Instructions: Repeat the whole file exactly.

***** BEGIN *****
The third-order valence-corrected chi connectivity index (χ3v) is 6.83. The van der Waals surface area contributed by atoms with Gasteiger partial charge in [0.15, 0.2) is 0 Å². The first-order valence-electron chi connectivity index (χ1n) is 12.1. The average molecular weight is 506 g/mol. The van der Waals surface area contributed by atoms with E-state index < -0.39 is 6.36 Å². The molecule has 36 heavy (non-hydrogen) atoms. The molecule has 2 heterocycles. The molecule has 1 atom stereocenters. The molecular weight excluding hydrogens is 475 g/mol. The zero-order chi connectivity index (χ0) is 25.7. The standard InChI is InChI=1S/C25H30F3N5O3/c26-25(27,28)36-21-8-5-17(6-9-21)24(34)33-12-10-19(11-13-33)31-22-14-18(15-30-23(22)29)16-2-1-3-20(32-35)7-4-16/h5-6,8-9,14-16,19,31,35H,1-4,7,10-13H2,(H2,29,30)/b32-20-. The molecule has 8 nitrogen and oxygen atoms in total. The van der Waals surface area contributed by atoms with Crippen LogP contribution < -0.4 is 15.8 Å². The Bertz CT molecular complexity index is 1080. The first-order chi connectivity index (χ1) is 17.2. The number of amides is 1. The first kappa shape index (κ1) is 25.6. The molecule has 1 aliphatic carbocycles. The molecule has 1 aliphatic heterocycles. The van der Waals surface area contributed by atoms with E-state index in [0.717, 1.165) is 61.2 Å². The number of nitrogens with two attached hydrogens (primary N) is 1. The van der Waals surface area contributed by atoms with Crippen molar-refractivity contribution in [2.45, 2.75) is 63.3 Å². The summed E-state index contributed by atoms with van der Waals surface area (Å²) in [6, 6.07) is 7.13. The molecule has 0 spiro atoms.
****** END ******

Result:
The third-order valence-corrected chi connectivity index (χ3v) is 6.83. The van der Waals surface area contributed by atoms with Gasteiger partial charge in [0.15, 0.2) is 0 Å². The first-order valence-electron chi connectivity index (χ1n) is 12.1. The average molecular weight is 506 g/mol. The van der Waals surface area contributed by atoms with E-state index < -0.39 is 6.36 Å². The molecule has 36 heavy (non-hydrogen) atoms. The molecule has 2 heterocycles. The molecule has 1 atom stereocenters. The molecular weight excluding hydrogens is 475 g/mol. The zero-order chi connectivity index (χ0) is 25.7. The standard InChI is InChI=1S/C25H30F3N5O3/c26-25(27,28)36-21-8-5-17(6-9-21)24(34)33-12-10-19(11-13-33)31-22-14-18(15-30-23(22)29)16-2-1-3-20(32-35)7-4-16/h5-6,8-9,14-16,19,31,35H,1-4,7,10-13H2,(H2,29,30)/b32-20-. The molecule has 8 nitrogen and oxygen atoms in total. The van der Waals surface area contributed by atoms with Crippen LogP contribution < -0.4 is 15.8 Å². The Bertz CT molecular complexity index is 1080. The first-order chi connectivity index (χ1) is 17.2. The number of amides is 1. The first kappa shape index (κ1) is 25.6. The molecule has 1 aliphatic carbocycles. The molecule has 1 aliphatic heterocycles. The van der Waals surface area contributed by atoms with E-state index in [0.717, 1.165) is 61.2 Å². The number of nitrogens with two attached hydrogens (primary N) is 1. The van der Waals surface area contributed by atoms with Crippen molar-refractivity contribution in [2.45, 2.75) is 63.3 Å². The summed E-state index contributed by atoms with van der Waals surface area (Å²) in [6, 6.07) is 7.13. The molecule has 0 spiro atoms.